On May 18, Microsoft officials acknowledged that the company isn't going to release its Windows 10X operating system variant, as reported more than a week ago. Don't be surprised if you missed the acknowledgement, as Microsoft buried it in its blog post about the rollout of the Windows 10 21H1 feature update -- which it published at the start of the Google I/O keynote.
(Who says the Evil Empire still doesn't have some evil left??)
Toward the end of the post, under the "Our customer first focus" subheading, officials said Windows 10X wouldn't be coming to market in 2021, after all. Instead, Microsoft will be integrating some of the 10X "foundational" technologies into other parts of Windows and other products.
Windows 10X was supposed to be Microsoft's answer to Chrome OS -- a simpler Windows 10 variant that was slated to debut first on PCs for education and the first line-worker market.
An excerpt from Microsoft's May 18 Windows 10 21H1 post that highlights the fate of 10X:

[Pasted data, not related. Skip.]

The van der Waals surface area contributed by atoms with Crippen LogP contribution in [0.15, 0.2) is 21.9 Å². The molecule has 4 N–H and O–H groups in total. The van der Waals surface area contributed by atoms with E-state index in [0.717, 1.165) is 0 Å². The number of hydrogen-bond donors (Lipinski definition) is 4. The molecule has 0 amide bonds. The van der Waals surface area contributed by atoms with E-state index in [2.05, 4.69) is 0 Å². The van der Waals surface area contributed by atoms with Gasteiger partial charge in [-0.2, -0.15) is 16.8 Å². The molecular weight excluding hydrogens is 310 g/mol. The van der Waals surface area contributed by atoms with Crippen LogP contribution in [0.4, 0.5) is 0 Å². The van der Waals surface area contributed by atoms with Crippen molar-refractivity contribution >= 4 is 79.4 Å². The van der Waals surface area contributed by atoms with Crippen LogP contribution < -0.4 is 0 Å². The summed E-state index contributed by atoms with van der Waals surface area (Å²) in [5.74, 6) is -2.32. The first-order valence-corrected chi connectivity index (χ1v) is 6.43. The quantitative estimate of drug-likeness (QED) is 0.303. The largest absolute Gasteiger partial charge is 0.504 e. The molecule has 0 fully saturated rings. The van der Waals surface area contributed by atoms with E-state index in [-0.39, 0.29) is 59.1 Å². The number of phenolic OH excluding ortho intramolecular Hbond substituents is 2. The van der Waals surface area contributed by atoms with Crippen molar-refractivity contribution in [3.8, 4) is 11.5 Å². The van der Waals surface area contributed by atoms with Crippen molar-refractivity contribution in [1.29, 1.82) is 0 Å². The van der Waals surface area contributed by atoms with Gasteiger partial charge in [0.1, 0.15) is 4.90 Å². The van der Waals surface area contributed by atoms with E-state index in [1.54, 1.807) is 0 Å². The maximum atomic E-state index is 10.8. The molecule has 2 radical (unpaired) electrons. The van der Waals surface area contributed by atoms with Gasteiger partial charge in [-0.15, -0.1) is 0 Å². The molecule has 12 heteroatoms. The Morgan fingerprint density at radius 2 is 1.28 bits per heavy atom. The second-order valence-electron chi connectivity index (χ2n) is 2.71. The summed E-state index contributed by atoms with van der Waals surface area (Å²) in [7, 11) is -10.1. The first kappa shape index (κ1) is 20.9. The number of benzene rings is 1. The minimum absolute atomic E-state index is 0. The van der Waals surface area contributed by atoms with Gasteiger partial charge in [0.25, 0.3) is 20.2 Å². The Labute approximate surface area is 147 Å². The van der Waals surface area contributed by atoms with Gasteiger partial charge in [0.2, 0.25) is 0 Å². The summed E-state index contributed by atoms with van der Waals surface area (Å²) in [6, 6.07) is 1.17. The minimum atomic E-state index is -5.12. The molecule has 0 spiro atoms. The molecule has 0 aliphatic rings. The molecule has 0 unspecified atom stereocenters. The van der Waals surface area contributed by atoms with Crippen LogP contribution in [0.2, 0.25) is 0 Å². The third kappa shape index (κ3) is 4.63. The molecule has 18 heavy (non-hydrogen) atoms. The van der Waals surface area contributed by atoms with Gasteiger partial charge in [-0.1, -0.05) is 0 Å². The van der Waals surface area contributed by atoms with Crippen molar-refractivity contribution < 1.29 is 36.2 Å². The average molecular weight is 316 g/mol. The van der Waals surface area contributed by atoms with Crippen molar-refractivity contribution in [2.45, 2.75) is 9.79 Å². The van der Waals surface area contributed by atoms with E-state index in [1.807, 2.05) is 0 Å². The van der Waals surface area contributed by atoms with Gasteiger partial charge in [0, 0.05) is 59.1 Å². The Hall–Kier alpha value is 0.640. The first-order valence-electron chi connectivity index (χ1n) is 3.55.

Following a year-long exploration and engaging in conversations with customers, we realized that the technology of Windows 10X could be useful in more ways and serve more customers than we originally imagined. We concluded that the 10X technology shouldn't just be confined to a subset of customers.
Instead of bringing a product called Windows 10X to market in 2021 like we originally intended, we are leveraging learnings from our journey thus far and accelerating the integration of key foundational 10X technology into other parts of Windows and products at the company. In fact, some of this is already reflected in the core of Windows in Windows Insider preview builds, for example the new app container technology we're integrating into products like Microsoft Defender Application Guard, an enhanced Voice Typing experience, and a modernized touch keyboard with optimized key sizing, sounds, colors and animations.
Microsoft's admission about the end of 10X comes more than a week after word of 10X's demise leaked.
Microsoft had been struggling to figure out how to position and deliver Windows 10X for the past couple of years. Initially, Windows 10X was going to be Microsoft's Windows variant for dual-screen PCs, including the currently tabled Surface Neo. Then, officials switched plans, deciding instead to debut Windows 10X on single-screen PCs, both clamshell laptops and 2-in-1s.
Windows 10X was not designed to run on existing PCs; it was being built to run on new PCs only. It was going to debut on Intel-based devices first and possibly also be available on Arm-based PCs at some point in the future.